Scientists argue that Pluto should have never been downgraded to dwarf planet.
According to a new study published in the scientific journal Icarus, Pluto should have not been downgraded .
Pluto was reclassified as a dwarf planet in 2006 by the International Astronomical Union, which stated a planet a
celestial body that is in orbit around the Sun, has sufficient mass for its self-gravity to overcome rigid body forces so that it assumes a hydrostatic equilibrium (nearly round) shape,and has cleared the neighborhood around its orbit.
That last rule is where Pluto was caught up; the IAU said the planet was far too small to control its own orbit, as its gravity is influenced by Neptune’s.
But the new study, led by Philip Metzger, a planetary scientist at the University of Central Florida, argued that because only one study from the past 200 years (a publication from 1802) included rules about cleaning orbits, the IAU’s classification was faulty.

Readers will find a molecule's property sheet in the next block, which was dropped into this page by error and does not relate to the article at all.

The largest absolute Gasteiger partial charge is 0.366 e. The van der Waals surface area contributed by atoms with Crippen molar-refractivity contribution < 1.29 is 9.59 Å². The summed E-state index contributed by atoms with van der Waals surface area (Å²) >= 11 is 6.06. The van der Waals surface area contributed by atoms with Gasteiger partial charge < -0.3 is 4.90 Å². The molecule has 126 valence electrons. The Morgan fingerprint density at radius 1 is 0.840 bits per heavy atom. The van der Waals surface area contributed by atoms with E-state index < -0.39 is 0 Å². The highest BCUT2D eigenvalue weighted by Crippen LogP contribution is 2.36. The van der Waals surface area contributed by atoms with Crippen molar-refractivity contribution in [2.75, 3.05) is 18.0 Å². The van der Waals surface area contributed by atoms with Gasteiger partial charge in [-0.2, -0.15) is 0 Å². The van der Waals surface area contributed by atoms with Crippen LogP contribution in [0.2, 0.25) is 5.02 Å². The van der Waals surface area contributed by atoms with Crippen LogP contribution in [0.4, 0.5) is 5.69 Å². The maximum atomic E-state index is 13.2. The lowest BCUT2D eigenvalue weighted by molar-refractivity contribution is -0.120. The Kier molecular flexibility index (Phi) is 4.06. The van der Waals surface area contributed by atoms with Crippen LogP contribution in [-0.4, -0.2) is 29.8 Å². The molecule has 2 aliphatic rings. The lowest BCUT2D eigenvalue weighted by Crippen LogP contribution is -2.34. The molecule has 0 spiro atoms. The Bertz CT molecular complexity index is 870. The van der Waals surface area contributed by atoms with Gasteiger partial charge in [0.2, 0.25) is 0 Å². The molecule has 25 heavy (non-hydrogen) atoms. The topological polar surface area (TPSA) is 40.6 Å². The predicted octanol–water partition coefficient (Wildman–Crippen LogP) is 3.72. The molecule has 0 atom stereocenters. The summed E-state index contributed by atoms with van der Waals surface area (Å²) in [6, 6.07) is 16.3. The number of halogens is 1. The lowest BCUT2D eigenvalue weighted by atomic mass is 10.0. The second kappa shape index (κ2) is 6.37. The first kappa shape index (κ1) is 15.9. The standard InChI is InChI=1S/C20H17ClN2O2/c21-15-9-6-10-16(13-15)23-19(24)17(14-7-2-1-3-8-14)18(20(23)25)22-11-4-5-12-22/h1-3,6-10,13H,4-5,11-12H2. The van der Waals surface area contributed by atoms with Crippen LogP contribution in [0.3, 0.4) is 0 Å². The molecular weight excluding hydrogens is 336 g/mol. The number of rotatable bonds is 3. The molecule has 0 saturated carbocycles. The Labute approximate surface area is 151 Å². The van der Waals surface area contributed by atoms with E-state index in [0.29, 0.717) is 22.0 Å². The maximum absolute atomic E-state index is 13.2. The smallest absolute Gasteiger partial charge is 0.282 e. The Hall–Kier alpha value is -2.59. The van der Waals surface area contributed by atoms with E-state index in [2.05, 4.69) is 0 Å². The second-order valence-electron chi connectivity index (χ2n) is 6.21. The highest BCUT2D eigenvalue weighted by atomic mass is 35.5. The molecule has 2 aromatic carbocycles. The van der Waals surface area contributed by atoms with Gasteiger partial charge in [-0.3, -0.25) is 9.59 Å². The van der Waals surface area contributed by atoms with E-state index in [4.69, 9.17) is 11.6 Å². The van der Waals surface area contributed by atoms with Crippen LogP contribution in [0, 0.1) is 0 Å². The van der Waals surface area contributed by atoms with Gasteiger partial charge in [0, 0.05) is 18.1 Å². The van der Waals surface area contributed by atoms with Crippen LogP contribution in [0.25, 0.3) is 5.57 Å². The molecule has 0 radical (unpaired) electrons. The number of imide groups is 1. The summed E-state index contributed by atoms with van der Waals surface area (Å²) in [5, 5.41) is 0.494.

It’s a sloppy definition.. They didn’t say what they meant by clearing their orbit. If you take that literally, then there are no planets, because no planet clears its orbit.
Instead, Metzger states that planets should be classified on whether the body is large enough that “its gravity allows it to become spherical in shape.”
“And that’s not just a random definition,” he said. “It turns out this is an important milestone in the evolution of a planetary body, because apparently when it happens, it initiates active geology in the body.”
Pluto, includes an underground ocean, a multilayer atmosphere, organic compounds, evidence of ancient lakes and multiple moons. In fact, he said, the only planet more complex than Pluto is Earth, which has always been a planet.
The IAU has not responded to Metzger’s suggestion.